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Well said Mark

By mark.cooper ·
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I remember the days before the LaserJets

by mark.cooper In reply to Well said Mark

My first printer cost more than my Apple II+. It was a TI 810 wide carriage dot matrix. No descenders on the characters. We ran the BPI Accounting system. I then became an Eagle Computer dealer and a Leading Edge dealer. Sold Eagle CP/M machines. Sold Daewoo Computers (almost IBM PC compatible). WordStar was my 'word processing' program of choice.

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Me too

by JJFitz In reply to I remember the days befor ...

I started programming in college on a VAX system. Back then, I didn't even have a monitor. You just typed on the keyboard and the printer would spit out what you typed. They you would compile the code and run it.
I was so excited when they added monitors so I could finally cut, copy, and paste! WooHoo!
I remember the Leading Edge computers. They were assembled down the road in Canton, MA.
I used Wordstar on my Compaq portable. (more like luggable) It weighed 35 pounds, had dual 5.25" floppy drives and a tiny monitor.
I eventually replaced one of the floppy drives with a 20MB Hard Drive.
This is what it looked like:

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I started with Intro to Programming in college

by mark.cooper In reply to Me too

We started, like you, with the TI R/O printer/keyboard IIRC. It was part way through this class the Comp Sci folks allowed us mere engineers access to the 'tubes.' We discovered we could 'IM' the guy on the tube next to us. Exciting times.....talking from one terminal to another in real time. I did the punch cards originally. The System 360 was shared by administration. During registration it was really frustrating to punch the cards, run them through the reader, then wait 24 hours before you discovered you had a comma in the wrong spot.

I went to a printer school at Leading Edge. I remember driving on 128(Technology Highway?). The inside berm was an extra lane.

I sold a couple Leading Edge luggables. The ultimate in portability. I took one home for the weekend. Ran an extension cord to the picnic table. Computing outdoors!

A buddy of mine had the Kaypro 10. We set up a dBase-based dial-up BBS system for Porsche dealers to list their cars so they could check each other's inventory. Ended up doing restaurant and movie reviews. I ran the local Apple club BBS on my company Apple II+ after working hours.

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I started programming on a Burroughs 3500/II

by NickNielsen In reply to Me too

using a card punch and layout sheets. I soon figured out that it wasn't for me and moved to the dark side to maintain the hardware.

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JSYK, I started programming on an Apple II--with no formal CS training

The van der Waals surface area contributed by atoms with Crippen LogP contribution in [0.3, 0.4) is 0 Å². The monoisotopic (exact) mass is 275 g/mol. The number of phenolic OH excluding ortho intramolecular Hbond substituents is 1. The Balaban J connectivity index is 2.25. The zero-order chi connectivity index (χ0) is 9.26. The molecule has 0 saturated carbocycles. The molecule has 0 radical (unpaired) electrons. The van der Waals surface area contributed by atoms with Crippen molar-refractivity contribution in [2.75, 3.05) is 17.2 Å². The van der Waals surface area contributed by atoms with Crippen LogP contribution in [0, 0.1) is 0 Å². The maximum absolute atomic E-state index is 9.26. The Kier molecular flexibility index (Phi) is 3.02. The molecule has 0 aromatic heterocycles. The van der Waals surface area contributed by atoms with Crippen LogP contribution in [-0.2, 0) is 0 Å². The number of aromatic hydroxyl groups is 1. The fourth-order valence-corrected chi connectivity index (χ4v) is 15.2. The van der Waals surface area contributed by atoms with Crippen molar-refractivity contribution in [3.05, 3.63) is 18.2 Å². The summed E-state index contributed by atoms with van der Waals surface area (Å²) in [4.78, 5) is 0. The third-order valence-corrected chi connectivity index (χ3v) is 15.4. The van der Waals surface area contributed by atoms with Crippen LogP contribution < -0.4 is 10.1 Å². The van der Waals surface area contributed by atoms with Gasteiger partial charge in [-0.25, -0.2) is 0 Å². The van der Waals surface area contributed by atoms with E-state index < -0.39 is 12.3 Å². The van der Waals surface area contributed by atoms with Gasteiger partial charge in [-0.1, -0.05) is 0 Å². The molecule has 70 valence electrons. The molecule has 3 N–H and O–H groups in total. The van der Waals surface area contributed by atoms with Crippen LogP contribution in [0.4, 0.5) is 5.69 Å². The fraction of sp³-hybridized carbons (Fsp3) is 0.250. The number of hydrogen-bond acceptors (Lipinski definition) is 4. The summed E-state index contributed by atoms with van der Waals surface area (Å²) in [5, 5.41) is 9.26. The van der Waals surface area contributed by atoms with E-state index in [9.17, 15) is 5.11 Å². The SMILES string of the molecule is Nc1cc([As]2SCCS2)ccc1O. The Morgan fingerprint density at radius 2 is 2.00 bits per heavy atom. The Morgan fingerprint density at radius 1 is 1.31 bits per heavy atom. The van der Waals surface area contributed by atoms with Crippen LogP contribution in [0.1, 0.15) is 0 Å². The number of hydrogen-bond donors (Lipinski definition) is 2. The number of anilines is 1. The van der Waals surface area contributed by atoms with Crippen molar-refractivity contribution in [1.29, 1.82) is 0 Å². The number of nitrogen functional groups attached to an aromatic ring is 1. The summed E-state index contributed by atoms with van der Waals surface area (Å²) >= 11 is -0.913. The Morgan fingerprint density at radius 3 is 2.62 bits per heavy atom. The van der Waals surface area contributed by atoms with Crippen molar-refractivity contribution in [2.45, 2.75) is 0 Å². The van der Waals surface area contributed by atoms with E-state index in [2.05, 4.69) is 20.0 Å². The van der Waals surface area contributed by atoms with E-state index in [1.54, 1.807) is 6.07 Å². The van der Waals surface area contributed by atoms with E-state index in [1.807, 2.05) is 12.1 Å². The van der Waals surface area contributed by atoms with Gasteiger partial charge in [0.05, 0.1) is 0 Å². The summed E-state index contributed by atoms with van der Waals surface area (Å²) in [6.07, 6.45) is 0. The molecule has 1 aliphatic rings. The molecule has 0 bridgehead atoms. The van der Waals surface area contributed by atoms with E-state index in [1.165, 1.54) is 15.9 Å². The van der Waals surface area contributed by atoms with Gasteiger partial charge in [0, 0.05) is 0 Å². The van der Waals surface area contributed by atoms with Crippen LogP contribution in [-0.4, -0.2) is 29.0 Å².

by Vulpinemac In reply to I remember the days befor ...

It wasn't until I left the Air Force (where I worked on F-15 computer systems) that I went back to school and got that formal training. My instructors hated me because I usually had a functional program ready before I even had the algorithm written up.

I'm not a coder today more because I don't want to be, though I admit there are a lot of apps I wish were available.

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I did the same with my company's Apple

by mark.cooper In reply to JSYK, I started programmi ...

My only programming training was a quarter of Intro to Programming.

Used CCA Database Manager to set up a database, then programmed screens and reports in Applesoft. I built a job quote program.

Did a payroll in dBase II for an Eagle CP/M customer.

I haven't done any coding since early 2000's. Been keeping plenty busy setting up and managing networks for local government agencies and small business.

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The first computer I owned was a Leading Edge

by NickNielsen In reply to I remember the days befor ...

It was a 386DX that the base exchange had [mistakenly] marked down to $599. They thought they were marking down the 286s...

That thing lasted almost 10 years before the power supply gave out.

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I built my first computer in 1984

by JJFitz In reply to The first computer I owne ...

I took a "Build your own IBM-Compatible Computer" course at the Cambridge Center for Adult Education.
We spent a month learning how the computer components worked, how BIOS worked, how an OS worked, and how to troubleshoot. Then we ordered our parts based on our needs and budget and assembled the computers together.
In the end, I spent $850 for an IBM XT clone that would have cost me over $1500 if I ordered the equivalent from IBM.
It was the most informative course I took on desktop computers.
I was hooked from then on.

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So we're all "of a certain age".

by JJFitz In reply to Well said Mark

The funny thing is although I may not always agree with each of you at different times, I respect your opinions because you explain your positions well. I think it has something to do with our age and our experiences.
I have no patience for the trolls who post things like "iOS - Fail" and "Windows 8 will fail like Vista." with no explanation.

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Vista failing

by CharlieSpencer In reply to So we're all "of a certai ...

I immediately downgrade my opinion of a poster's knowledge when they say Vista 'failed' without acknowledging the failure was due to bad marketing and not a technical issue.

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